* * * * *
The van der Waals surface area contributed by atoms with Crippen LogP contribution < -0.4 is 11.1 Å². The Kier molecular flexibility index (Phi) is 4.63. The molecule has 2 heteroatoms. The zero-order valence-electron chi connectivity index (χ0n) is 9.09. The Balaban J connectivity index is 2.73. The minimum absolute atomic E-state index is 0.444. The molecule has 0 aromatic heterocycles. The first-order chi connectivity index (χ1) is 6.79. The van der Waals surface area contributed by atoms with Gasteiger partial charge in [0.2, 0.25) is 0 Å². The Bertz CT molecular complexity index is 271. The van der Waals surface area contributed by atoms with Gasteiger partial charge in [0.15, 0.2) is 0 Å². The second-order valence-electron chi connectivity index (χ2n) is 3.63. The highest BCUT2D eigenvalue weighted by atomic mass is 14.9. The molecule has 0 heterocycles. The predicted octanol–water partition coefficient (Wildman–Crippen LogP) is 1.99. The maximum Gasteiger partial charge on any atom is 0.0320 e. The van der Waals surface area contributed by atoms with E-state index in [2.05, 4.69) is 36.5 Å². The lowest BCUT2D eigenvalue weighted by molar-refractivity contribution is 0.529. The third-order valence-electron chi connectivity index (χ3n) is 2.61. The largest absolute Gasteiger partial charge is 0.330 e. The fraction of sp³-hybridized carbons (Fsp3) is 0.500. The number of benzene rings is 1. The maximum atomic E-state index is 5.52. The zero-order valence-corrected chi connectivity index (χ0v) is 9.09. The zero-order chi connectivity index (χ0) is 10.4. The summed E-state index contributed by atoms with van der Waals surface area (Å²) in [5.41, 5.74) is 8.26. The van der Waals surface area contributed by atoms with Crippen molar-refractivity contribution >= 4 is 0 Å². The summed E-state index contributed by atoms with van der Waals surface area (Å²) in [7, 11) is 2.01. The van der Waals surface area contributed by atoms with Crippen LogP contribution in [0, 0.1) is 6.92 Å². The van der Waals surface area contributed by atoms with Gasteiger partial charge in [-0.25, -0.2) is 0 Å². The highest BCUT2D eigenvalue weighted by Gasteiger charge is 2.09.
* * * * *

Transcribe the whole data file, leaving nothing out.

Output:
The van der Waals surface area contributed by atoms with Crippen LogP contribution < -0.4 is 11.1 Å². The Kier molecular flexibility index (Phi) is 4.63. The molecule has 2 heteroatoms. The zero-order valence-electron chi connectivity index (χ0n) is 9.09. The Balaban J connectivity index is 2.73. The minimum absolute atomic E-state index is 0.444. The molecule has 0 aromatic heterocycles. The first-order chi connectivity index (χ1) is 6.79. The van der Waals surface area contributed by atoms with Gasteiger partial charge in [0.2, 0.25) is 0 Å². The Bertz CT molecular complexity index is 271. The van der Waals surface area contributed by atoms with Gasteiger partial charge in [0.15, 0.2) is 0 Å². The second-order valence-electron chi connectivity index (χ2n) is 3.63. The highest BCUT2D eigenvalue weighted by atomic mass is 14.9. The molecule has 0 heterocycles. The predicted octanol–water partition coefficient (Wildman–Crippen LogP) is 1.99. The maximum Gasteiger partial charge on any atom is 0.0320 e. The van der Waals surface area contributed by atoms with E-state index in [2.05, 4.69) is 36.5 Å². The lowest BCUT2D eigenvalue weighted by molar-refractivity contribution is 0.529. The third-order valence-electron chi connectivity index (χ3n) is 2.61. The largest absolute Gasteiger partial charge is 0.330 e. The fraction of sp³-hybridized carbons (Fsp3) is 0.500. The number of benzene rings is 1. The maximum atomic E-state index is 5.52. The zero-order valence-corrected chi connectivity index (χ0v) is 9.09. The zero-order chi connectivity index (χ0) is 10.4. The summed E-state index contributed by atoms with van der Waals surface area (Å²) in [5.41, 5.74) is 8.26. The van der Waals surface area contributed by atoms with Crippen molar-refractivity contribution >= 4 is 0 Å². The summed E-state index contributed by atoms with van der Waals surface area (Å²) in [7, 11) is 2.01. The van der Waals surface area contributed by atoms with Crippen LogP contribution in [0, 0.1) is 6.92 Å². The van der Waals surface area contributed by atoms with Gasteiger partial charge in [-0.25, -0.2) is 0 Å². The highest BCUT2D eigenvalue weighted by Gasteiger charge is 2.09.